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SCOTUS Strikes Down NC Congressional Maps – More Decisions Expected

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Legal observers say more pieces will be falling into place following this week's Supreme Court ruling on the drawing of North Carolina's Congressional districts. (WOKANDAPIX/PIXABAY.COM)
Legal observers say more pieces will be falling into place following this week's Supreme Court ruling on the drawing of North Carolina's Congressional districts. (WOKANDAPIX/PIXABAY.COM)
 By Stephanie Carson, Public News Service - NC, Contact
May 23, 2017

RALEIGH, N.C. – If they were a term paper, some have observed, North Carolina's Congressional district maps would have more erasure marks than a fifth-grade book report.

Monday, the U.S. Supreme Court ruled that race did play a factor in the way state lawmakers drew congressional maps after the 2010 Census. The decision upheld a ruling from the 4th District Court issued prior to the November 2016 election that prompted a redrawing of the maps at that time.

Wayne Goodwin is chairman of the North Carolina Democratic Party and says Monday's decision won't likely be the last.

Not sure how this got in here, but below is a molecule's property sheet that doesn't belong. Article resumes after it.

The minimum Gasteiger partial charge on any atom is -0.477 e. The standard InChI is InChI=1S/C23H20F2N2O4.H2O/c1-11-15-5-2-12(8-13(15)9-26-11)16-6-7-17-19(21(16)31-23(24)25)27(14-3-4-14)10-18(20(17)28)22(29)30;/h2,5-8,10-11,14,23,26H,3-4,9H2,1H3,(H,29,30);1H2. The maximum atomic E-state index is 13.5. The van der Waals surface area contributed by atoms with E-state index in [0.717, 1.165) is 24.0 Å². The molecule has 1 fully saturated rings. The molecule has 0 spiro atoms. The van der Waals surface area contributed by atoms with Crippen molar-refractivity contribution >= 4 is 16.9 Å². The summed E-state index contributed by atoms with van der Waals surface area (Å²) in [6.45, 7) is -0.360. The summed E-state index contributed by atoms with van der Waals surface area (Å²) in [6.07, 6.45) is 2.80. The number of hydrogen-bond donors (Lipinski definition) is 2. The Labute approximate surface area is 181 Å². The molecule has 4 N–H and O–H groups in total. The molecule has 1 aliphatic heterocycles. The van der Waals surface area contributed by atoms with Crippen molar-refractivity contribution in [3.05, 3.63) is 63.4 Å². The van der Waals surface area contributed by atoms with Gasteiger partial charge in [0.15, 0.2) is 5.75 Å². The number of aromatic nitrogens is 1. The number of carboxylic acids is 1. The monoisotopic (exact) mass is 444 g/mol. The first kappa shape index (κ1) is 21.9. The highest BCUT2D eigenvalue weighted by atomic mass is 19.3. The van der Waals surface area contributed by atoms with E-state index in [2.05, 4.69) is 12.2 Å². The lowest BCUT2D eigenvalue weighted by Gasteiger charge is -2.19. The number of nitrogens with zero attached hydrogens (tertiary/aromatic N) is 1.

"The issue of gerrymandering and redistricting in North Carolina spawned a whole slew of lawsuits and they do overlap, so the decision today also is expected to have some impact on the pending litigation," he says.

Essentially, the Supreme Court ruling validated the lower court's order to redraw the maps, but the SCOTUS still must rule on a lawsuit alleging the new districts drawn in the fall are now gerrymandered to disproportionately put Democrats in three districts, making it easier for Republicans to hold the remaining 10 Congressional districts in question.

Bob Hall, the executive director of Democracy North Carolina, says it's important to resolve the districts at issue - so voters and North Carolina communities can move forward with the business at hand.

"It's better to have districts that are competitive and not super-Republican, or super-Democrat, because the people that live in them, if they're not in that party, then their votes are basically wasted because they just have no way of winning," he explains.

Hall adds that there is also a separate legal challenge alleging gerrymandering in state legislative districts. If successful, those district maps would also have to be redrawn.

Goodwin says the Supreme Court's ruling is an indicator that additional lawsuits will successfully prove race was a factor in district lines.

"No matter who is in charge, the lines need to be fair," he adds. "It is my hope that we will start to see things stabilize and that voters will not have to be confused or worry about where they live and what districts because the courts are being very direct that what has been happening, those are not acceptable."

Much of the legal challenge is based on the Voting Rights Act of 1965 which requires that states draw districts enabling African Americans to elect their chosen representatives.

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